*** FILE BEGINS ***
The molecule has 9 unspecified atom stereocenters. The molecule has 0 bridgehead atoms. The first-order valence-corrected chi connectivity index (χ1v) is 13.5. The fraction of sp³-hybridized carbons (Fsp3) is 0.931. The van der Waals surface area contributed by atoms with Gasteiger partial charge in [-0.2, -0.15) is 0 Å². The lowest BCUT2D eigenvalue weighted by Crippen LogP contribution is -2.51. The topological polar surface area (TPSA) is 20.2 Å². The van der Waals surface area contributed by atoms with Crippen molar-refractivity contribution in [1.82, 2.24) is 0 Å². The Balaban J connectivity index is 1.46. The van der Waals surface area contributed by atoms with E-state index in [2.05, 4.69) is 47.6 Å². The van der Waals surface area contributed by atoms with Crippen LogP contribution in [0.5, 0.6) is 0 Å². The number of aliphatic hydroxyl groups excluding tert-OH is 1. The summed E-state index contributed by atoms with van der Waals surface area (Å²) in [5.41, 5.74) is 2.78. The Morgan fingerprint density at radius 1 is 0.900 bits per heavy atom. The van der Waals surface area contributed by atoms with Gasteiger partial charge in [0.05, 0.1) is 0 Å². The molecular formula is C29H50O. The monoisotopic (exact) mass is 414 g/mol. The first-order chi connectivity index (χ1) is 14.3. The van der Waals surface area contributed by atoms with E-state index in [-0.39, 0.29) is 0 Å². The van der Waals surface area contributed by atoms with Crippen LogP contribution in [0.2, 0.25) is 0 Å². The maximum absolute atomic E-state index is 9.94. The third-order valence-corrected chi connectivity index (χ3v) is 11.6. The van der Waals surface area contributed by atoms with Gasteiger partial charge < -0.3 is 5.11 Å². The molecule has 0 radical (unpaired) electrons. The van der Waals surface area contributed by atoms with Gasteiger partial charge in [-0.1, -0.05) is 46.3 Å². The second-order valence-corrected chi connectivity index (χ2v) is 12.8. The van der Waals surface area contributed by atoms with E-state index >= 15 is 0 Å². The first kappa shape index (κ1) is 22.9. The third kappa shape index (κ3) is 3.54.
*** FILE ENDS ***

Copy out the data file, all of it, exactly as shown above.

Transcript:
The molecule has 9 unspecified atom stereocenters. The molecule has 0 bridgehead atoms. The first-order valence-corrected chi connectivity index (χ1v) is 13.5. The fraction of sp³-hybridized carbons (Fsp3) is 0.931. The van der Waals surface area contributed by atoms with Gasteiger partial charge in [-0.2, -0.15) is 0 Å². The lowest BCUT2D eigenvalue weighted by Crippen LogP contribution is -2.51. The topological polar surface area (TPSA) is 20.2 Å². The van der Waals surface area contributed by atoms with Crippen molar-refractivity contribution in [1.82, 2.24) is 0 Å². The Balaban J connectivity index is 1.46. The van der Waals surface area contributed by atoms with E-state index in [2.05, 4.69) is 47.6 Å². The van der Waals surface area contributed by atoms with Crippen LogP contribution in [0.5, 0.6) is 0 Å². The number of aliphatic hydroxyl groups excluding tert-OH is 1. The summed E-state index contributed by atoms with van der Waals surface area (Å²) in [5.41, 5.74) is 2.78. The Morgan fingerprint density at radius 1 is 0.900 bits per heavy atom. The van der Waals surface area contributed by atoms with Gasteiger partial charge in [0.05, 0.1) is 0 Å². The molecular formula is C29H50O. The monoisotopic (exact) mass is 414 g/mol. The first-order chi connectivity index (χ1) is 14.3. The van der Waals surface area contributed by atoms with E-state index in [-0.39, 0.29) is 0 Å². The van der Waals surface area contributed by atoms with Crippen LogP contribution in [0.2, 0.25) is 0 Å². The maximum absolute atomic E-state index is 9.94. The third-order valence-corrected chi connectivity index (χ3v) is 11.6. The van der Waals surface area contributed by atoms with Gasteiger partial charge < -0.3 is 5.11 Å². The molecule has 0 radical (unpaired) electrons. The van der Waals surface area contributed by atoms with Gasteiger partial charge in [-0.1, -0.05) is 46.3 Å². The second-order valence-corrected chi connectivity index (χ2v) is 12.8. The van der Waals surface area contributed by atoms with E-state index >= 15 is 0 Å². The first kappa shape index (κ1) is 22.9. The third kappa shape index (κ3) is 3.54.